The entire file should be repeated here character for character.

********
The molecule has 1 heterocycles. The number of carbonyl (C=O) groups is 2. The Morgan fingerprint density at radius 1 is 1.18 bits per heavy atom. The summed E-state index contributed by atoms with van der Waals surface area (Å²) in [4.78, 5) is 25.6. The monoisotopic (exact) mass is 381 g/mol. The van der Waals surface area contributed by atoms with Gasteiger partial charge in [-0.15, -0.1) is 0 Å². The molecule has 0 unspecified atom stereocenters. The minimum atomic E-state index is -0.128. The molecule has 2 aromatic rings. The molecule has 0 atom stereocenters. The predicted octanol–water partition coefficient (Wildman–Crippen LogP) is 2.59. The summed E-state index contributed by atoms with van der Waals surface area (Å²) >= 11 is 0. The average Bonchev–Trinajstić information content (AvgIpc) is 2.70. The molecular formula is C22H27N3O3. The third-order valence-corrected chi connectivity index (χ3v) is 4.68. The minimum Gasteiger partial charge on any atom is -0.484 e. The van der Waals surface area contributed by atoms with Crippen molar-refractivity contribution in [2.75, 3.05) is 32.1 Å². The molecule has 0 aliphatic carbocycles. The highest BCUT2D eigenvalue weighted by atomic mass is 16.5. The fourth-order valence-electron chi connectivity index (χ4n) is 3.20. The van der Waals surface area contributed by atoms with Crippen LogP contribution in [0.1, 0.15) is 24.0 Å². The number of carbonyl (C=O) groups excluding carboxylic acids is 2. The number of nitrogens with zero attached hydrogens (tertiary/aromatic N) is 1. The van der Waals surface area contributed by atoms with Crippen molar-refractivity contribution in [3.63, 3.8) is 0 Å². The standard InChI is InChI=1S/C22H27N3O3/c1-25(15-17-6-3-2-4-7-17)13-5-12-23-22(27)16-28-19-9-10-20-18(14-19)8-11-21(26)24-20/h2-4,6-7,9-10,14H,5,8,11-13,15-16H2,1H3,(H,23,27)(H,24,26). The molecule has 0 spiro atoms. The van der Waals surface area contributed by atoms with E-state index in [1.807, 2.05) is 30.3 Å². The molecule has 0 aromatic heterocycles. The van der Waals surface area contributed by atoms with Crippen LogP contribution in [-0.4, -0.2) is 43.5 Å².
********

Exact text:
The molecule has 1 heterocycles. The number of carbonyl (C=O) groups is 2. The Morgan fingerprint density at radius 1 is 1.18 bits per heavy atom. The summed E-state index contributed by atoms with van der Waals surface area (Å²) in [4.78, 5) is 25.6. The monoisotopic (exact) mass is 381 g/mol. The van der Waals surface area contributed by atoms with Gasteiger partial charge in [-0.15, -0.1) is 0 Å². The molecule has 0 unspecified atom stereocenters. The minimum atomic E-state index is -0.128. The molecule has 2 aromatic rings. The molecule has 0 atom stereocenters. The predicted octanol–water partition coefficient (Wildman–Crippen LogP) is 2.59. The summed E-state index contributed by atoms with van der Waals surface area (Å²) >= 11 is 0. The average Bonchev–Trinajstić information content (AvgIpc) is 2.70. The molecular formula is C22H27N3O3. The third-order valence-corrected chi connectivity index (χ3v) is 4.68. The minimum Gasteiger partial charge on any atom is -0.484 e. The van der Waals surface area contributed by atoms with Crippen molar-refractivity contribution in [2.75, 3.05) is 32.1 Å². The molecule has 0 aliphatic carbocycles. The highest BCUT2D eigenvalue weighted by atomic mass is 16.5. The fourth-order valence-electron chi connectivity index (χ4n) is 3.20. The van der Waals surface area contributed by atoms with Crippen LogP contribution in [0.1, 0.15) is 24.0 Å². The number of carbonyl (C=O) groups excluding carboxylic acids is 2. The number of nitrogens with zero attached hydrogens (tertiary/aromatic N) is 1. The van der Waals surface area contributed by atoms with Crippen molar-refractivity contribution in [3.63, 3.8) is 0 Å². The standard InChI is InChI=1S/C22H27N3O3/c1-25(15-17-6-3-2-4-7-17)13-5-12-23-22(27)16-28-19-9-10-20-18(14-19)8-11-21(26)24-20/h2-4,6-7,9-10,14H,5,8,11-13,15-16H2,1H3,(H,23,27)(H,24,26). The molecule has 0 spiro atoms. The van der Waals surface area contributed by atoms with E-state index in [1.807, 2.05) is 30.3 Å². The molecule has 0 aromatic heterocycles. The van der Waals surface area contributed by atoms with Crippen LogP contribution in [-0.4, -0.2) is 43.5 Å².